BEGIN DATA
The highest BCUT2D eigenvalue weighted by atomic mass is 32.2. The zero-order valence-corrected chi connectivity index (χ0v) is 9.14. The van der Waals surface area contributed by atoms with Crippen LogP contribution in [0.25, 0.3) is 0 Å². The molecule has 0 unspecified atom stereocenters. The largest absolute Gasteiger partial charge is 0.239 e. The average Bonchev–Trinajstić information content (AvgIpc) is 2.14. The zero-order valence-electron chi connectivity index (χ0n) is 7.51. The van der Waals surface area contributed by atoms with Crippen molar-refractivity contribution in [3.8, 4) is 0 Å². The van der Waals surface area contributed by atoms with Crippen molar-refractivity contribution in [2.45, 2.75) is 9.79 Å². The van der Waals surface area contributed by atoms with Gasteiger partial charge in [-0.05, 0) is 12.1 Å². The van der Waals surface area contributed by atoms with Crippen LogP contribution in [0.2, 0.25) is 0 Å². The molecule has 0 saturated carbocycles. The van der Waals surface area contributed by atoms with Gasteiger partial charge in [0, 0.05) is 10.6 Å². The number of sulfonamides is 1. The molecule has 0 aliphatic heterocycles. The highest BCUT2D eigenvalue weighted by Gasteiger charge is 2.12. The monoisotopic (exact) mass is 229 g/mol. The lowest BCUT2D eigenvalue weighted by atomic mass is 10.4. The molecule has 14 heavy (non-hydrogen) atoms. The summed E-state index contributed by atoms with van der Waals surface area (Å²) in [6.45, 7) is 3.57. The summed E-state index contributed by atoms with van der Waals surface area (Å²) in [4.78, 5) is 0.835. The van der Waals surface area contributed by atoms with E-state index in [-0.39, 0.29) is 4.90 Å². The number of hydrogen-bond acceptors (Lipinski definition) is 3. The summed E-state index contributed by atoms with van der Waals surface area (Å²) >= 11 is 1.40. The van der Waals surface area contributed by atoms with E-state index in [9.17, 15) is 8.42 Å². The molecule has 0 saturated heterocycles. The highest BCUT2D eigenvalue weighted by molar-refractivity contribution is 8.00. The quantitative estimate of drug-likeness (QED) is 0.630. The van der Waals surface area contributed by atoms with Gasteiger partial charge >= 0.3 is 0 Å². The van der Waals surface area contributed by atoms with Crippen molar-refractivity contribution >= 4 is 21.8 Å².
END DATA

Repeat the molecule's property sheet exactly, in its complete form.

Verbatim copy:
The highest BCUT2D eigenvalue weighted by atomic mass is 32.2. The zero-order valence-corrected chi connectivity index (χ0v) is 9.14. The van der Waals surface area contributed by atoms with Crippen LogP contribution in [0.25, 0.3) is 0 Å². The molecule has 0 unspecified atom stereocenters. The largest absolute Gasteiger partial charge is 0.239 e. The average Bonchev–Trinajstić information content (AvgIpc) is 2.14. The zero-order valence-electron chi connectivity index (χ0n) is 7.51. The van der Waals surface area contributed by atoms with Crippen molar-refractivity contribution in [3.8, 4) is 0 Å². The van der Waals surface area contributed by atoms with Crippen molar-refractivity contribution in [2.45, 2.75) is 9.79 Å². The van der Waals surface area contributed by atoms with Gasteiger partial charge in [-0.05, 0) is 12.1 Å². The van der Waals surface area contributed by atoms with Crippen LogP contribution in [0.2, 0.25) is 0 Å². The molecule has 0 saturated carbocycles. The van der Waals surface area contributed by atoms with Gasteiger partial charge in [0, 0.05) is 10.6 Å². The number of sulfonamides is 1. The molecule has 0 aliphatic heterocycles. The highest BCUT2D eigenvalue weighted by Gasteiger charge is 2.12. The monoisotopic (exact) mass is 229 g/mol. The lowest BCUT2D eigenvalue weighted by atomic mass is 10.4. The molecule has 14 heavy (non-hydrogen) atoms. The summed E-state index contributed by atoms with van der Waals surface area (Å²) in [6.45, 7) is 3.57. The summed E-state index contributed by atoms with van der Waals surface area (Å²) in [4.78, 5) is 0.835. The van der Waals surface area contributed by atoms with E-state index in [-0.39, 0.29) is 4.90 Å². The number of hydrogen-bond acceptors (Lipinski definition) is 3. The summed E-state index contributed by atoms with van der Waals surface area (Å²) >= 11 is 1.40. The van der Waals surface area contributed by atoms with E-state index in [9.17, 15) is 8.42 Å². The molecule has 0 saturated heterocycles. The highest BCUT2D eigenvalue weighted by molar-refractivity contribution is 8.00. The quantitative estimate of drug-likeness (QED) is 0.630. The van der Waals surface area contributed by atoms with Gasteiger partial charge >= 0.3 is 0 Å². The van der Waals surface area contributed by atoms with Crippen molar-refractivity contribution >= 4 is 21.8 Å².